A certain amount of dampness in a basement/crawlspace is inevitable. Concrete, whether in cinder block or poured foundation applications, will act as a lantern wick, drawing moisture from the ground, and that can be compounded if you have a high water table in the soil. However, if what you have is actually standing water in your crawlspace, that can be a different issue.
Whether dampness or actual water, the ground around the outside of the foundation should be sloped away from the house. Downspouts should run at least 3 feet away from the house. Consider how your lot slopes, and make sure the water flows around and away from your house when it rains, and does not pool. And have your gutters cleaned semi-annually, especially if you have big trees that loose leaves in the fall, and drop seeds in the spring.
For a damp crawlspace, ventilation is key. There should be grated vents in various locations around in the foundation perimeter walls. These should be free of debris, and allow air movement for all seasons except winter. If you do not have them, consider adding them. You could also consider a ventilation fan. If your crawlspace is exposed dirt, cover it with a plastic. If the crawlspace floor is concrete, do not paint or otherwise seal with a protectant. The water will still force its way up, blistering the concrete surface.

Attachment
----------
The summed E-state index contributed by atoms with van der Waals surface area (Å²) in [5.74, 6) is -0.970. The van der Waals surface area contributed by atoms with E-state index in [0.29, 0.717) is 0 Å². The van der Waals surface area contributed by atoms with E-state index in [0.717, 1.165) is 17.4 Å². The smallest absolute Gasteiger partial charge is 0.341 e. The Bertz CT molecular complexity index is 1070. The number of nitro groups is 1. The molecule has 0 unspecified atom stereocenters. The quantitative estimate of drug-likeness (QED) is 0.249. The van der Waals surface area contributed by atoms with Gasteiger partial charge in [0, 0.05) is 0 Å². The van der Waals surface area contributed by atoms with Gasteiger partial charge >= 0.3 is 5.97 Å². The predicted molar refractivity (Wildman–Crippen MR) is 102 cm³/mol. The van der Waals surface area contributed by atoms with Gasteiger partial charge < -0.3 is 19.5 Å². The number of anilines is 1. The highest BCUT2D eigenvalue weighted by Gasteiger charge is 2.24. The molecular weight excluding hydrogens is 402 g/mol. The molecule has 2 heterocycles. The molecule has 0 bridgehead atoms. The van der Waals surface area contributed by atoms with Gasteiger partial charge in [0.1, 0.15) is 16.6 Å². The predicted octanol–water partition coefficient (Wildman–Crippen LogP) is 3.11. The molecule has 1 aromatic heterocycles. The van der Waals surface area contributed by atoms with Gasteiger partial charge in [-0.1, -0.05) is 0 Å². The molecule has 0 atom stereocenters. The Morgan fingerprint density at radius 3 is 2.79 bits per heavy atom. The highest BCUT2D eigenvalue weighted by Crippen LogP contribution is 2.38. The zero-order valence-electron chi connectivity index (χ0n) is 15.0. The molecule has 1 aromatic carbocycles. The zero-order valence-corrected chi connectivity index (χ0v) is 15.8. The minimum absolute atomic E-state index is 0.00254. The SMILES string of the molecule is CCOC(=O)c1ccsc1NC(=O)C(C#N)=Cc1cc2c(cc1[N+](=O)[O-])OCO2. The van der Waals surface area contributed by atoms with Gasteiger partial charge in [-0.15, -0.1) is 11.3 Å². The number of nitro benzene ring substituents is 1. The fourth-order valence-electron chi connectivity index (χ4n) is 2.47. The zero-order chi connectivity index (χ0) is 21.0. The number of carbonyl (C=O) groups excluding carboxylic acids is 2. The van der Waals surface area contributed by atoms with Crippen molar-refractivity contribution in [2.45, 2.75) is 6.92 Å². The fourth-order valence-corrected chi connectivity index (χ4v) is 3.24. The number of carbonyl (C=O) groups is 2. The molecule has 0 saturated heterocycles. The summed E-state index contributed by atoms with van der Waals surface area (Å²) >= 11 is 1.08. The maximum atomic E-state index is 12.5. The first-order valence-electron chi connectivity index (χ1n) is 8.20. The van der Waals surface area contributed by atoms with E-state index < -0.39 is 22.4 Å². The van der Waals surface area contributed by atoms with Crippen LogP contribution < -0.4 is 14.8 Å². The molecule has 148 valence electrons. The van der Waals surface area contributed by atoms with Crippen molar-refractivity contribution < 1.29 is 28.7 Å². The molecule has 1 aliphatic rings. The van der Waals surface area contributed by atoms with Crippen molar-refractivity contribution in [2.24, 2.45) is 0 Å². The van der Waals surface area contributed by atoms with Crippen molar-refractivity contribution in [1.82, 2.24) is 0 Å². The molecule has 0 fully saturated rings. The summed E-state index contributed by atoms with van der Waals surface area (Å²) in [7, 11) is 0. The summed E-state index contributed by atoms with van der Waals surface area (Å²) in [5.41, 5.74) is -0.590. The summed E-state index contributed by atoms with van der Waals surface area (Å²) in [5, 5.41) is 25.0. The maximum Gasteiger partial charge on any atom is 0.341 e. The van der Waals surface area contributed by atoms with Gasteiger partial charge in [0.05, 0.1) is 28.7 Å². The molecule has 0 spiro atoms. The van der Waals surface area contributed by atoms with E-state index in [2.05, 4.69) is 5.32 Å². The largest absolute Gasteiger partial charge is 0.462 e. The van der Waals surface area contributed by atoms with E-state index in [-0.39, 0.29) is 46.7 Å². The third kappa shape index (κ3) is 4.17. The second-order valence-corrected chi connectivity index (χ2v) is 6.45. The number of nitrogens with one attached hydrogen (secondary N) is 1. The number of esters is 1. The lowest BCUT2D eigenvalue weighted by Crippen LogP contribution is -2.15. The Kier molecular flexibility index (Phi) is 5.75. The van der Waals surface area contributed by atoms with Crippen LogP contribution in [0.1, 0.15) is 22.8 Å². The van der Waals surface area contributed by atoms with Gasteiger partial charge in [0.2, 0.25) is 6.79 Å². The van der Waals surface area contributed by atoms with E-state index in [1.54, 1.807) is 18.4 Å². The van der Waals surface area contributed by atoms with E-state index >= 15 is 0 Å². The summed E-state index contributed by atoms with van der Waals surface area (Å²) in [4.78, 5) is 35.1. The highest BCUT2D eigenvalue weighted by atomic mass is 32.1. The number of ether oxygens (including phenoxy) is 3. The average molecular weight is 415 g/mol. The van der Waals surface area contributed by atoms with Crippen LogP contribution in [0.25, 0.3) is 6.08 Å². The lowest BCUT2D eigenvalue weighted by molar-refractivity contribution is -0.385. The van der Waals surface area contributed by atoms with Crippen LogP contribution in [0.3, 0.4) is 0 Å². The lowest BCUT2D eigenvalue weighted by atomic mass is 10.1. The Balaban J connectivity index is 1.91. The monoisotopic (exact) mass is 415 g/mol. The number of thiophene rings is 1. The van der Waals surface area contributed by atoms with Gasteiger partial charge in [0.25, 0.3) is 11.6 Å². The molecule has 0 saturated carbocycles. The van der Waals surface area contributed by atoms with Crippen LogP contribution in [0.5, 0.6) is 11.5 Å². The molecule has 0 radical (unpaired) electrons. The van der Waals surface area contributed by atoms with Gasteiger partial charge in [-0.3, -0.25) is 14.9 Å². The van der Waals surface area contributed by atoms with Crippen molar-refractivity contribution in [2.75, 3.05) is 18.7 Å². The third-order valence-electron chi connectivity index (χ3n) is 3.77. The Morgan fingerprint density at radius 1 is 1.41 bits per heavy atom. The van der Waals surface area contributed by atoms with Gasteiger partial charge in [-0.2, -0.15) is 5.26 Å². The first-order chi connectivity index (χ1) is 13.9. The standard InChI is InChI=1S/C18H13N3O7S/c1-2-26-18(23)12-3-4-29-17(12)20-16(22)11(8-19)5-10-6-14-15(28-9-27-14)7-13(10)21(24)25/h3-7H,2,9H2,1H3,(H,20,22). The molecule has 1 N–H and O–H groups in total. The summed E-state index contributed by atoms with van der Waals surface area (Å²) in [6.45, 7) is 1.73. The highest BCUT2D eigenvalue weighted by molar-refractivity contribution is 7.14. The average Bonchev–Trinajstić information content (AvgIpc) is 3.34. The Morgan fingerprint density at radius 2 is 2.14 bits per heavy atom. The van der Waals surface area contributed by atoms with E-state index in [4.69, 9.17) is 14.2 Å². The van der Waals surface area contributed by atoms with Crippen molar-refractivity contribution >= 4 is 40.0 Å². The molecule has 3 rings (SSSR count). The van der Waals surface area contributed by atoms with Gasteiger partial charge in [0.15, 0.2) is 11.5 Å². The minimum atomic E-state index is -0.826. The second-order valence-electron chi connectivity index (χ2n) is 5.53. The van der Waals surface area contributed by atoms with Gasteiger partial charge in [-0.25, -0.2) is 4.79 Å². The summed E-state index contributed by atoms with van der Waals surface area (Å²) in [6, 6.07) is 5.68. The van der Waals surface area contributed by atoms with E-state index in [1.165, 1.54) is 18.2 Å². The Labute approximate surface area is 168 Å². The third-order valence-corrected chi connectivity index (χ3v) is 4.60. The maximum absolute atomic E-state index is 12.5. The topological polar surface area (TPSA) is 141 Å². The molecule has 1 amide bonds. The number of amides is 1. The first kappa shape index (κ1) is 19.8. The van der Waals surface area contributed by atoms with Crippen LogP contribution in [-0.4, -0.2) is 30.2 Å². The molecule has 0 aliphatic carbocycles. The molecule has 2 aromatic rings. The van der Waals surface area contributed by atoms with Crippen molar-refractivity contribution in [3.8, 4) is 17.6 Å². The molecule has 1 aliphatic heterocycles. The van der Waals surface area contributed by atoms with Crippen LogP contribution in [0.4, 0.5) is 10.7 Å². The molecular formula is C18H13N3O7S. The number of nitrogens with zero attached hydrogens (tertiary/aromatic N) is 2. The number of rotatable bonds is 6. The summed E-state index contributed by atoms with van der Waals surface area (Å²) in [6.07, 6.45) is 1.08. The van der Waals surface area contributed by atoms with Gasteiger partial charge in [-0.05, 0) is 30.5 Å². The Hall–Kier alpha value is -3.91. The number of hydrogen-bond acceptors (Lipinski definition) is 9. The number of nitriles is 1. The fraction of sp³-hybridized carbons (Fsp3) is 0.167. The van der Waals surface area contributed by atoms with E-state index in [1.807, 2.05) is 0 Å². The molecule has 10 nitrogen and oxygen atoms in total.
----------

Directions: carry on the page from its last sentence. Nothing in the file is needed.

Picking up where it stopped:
For a crawlspace with standing water, it is probably due to rainwater running into one of those vents I mentioned above. Or it can be from a gutter not cleaned or properly attached, allowing water to spill over its edge, or a deck improperly attached to the house, causing water to back up into the house. If you do not have gutters, consider their installation. Water simply running off a roof with no gutters will hit the ground at a distance perfect to go right into the foundation.